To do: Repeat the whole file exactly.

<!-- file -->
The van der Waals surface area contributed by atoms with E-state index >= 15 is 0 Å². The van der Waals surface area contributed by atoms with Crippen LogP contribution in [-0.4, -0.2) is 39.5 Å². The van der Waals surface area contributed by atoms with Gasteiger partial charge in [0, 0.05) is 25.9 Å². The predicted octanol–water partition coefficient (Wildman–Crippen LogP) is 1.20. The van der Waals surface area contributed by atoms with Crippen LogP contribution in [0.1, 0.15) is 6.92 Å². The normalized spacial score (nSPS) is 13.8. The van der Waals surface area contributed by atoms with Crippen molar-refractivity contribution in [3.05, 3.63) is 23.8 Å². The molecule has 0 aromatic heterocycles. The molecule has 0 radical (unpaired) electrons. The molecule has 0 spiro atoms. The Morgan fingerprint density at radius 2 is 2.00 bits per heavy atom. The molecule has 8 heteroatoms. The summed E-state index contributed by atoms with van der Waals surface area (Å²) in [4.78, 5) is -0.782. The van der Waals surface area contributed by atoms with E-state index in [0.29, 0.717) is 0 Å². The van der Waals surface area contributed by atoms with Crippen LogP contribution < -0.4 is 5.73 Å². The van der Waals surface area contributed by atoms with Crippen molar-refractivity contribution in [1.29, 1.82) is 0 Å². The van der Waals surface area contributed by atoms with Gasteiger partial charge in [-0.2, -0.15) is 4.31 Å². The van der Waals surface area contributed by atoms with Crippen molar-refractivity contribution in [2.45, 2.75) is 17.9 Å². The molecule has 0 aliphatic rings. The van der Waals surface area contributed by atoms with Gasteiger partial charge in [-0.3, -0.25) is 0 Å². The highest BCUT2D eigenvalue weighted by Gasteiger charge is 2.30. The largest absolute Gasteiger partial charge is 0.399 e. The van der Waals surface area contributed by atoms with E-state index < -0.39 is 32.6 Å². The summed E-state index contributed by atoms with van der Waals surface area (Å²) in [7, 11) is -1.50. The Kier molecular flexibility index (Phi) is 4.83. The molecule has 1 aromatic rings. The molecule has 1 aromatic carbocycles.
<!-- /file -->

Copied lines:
The van der Waals surface area contributed by atoms with E-state index >= 15 is 0 Å². The van der Waals surface area contributed by atoms with Crippen LogP contribution in [-0.4, -0.2) is 39.5 Å². The van der Waals surface area contributed by atoms with Gasteiger partial charge in [0, 0.05) is 25.9 Å². The predicted octanol–water partition coefficient (Wildman–Crippen LogP) is 1.20. The van der Waals surface area contributed by atoms with Crippen LogP contribution in [0.1, 0.15) is 6.92 Å². The normalized spacial score (nSPS) is 13.8. The van der Waals surface area contributed by atoms with Crippen molar-refractivity contribution in [3.05, 3.63) is 23.8 Å². The molecule has 0 aromatic heterocycles. The molecule has 0 radical (unpaired) electrons. The molecule has 0 spiro atoms. The Morgan fingerprint density at radius 2 is 2.00 bits per heavy atom. The molecule has 8 heteroatoms. The summed E-state index contributed by atoms with van der Waals surface area (Å²) in [4.78, 5) is -0.782. The van der Waals surface area contributed by atoms with E-state index in [0.29, 0.717) is 0 Å². The van der Waals surface area contributed by atoms with Crippen LogP contribution < -0.4 is 5.73 Å². The van der Waals surface area contributed by atoms with Crippen molar-refractivity contribution in [1.29, 1.82) is 0 Å². The van der Waals surface area contributed by atoms with Gasteiger partial charge in [-0.2, -0.15) is 4.31 Å². The van der Waals surface area contributed by atoms with Crippen molar-refractivity contribution in [2.45, 2.75) is 17.9 Å². The molecule has 0 aliphatic rings. The van der Waals surface area contributed by atoms with Gasteiger partial charge in [-0.3, -0.25) is 0 Å². The highest BCUT2D eigenvalue weighted by Gasteiger charge is 2.30. The largest absolute Gasteiger partial charge is 0.399 e. The van der Waals surface area contributed by atoms with E-state index < -0.39 is 32.6 Å². The summed E-state index contributed by atoms with van der Waals surface area (Å²) in [7, 11) is -1.50. The Kier molecular flexibility index (Phi) is 4.83. The molecule has 1 aromatic rings. The molecule has 1 aromatic carbocycles.